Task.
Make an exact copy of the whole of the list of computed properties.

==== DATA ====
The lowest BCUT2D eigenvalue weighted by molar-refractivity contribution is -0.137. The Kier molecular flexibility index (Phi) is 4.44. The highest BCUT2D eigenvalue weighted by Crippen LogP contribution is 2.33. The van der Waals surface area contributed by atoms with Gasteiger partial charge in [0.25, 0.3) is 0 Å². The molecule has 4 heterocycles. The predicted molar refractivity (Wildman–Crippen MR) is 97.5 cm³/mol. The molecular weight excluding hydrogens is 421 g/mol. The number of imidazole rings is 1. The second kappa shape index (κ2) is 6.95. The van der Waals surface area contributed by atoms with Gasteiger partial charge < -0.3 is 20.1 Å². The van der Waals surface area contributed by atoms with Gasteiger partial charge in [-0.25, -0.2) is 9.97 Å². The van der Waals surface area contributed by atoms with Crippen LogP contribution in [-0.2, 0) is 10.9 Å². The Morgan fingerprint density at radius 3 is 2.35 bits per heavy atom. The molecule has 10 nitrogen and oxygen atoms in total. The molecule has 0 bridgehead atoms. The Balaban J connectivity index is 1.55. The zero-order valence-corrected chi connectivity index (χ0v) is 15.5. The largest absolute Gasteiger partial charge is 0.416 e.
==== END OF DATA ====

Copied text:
The lowest BCUT2D eigenvalue weighted by molar-refractivity contribution is -0.137. The Kier molecular flexibility index (Phi) is 4.44. The highest BCUT2D eigenvalue weighted by Crippen LogP contribution is 2.33. The van der Waals surface area contributed by atoms with Gasteiger partial charge in [0.25, 0.3) is 0 Å². The molecule has 4 heterocycles. The predicted molar refractivity (Wildman–Crippen MR) is 97.5 cm³/mol. The molecular weight excluding hydrogens is 421 g/mol. The number of imidazole rings is 1. The second kappa shape index (κ2) is 6.95. The van der Waals surface area contributed by atoms with Gasteiger partial charge < -0.3 is 20.1 Å². The van der Waals surface area contributed by atoms with Gasteiger partial charge in [-0.25, -0.2) is 9.97 Å². The van der Waals surface area contributed by atoms with Crippen LogP contribution in [-0.2, 0) is 10.9 Å². The Morgan fingerprint density at radius 3 is 2.35 bits per heavy atom. The molecule has 10 nitrogen and oxygen atoms in total. The molecule has 0 bridgehead atoms. The Balaban J connectivity index is 1.55. The zero-order valence-corrected chi connectivity index (χ0v) is 15.5. The largest absolute Gasteiger partial charge is 0.416 e.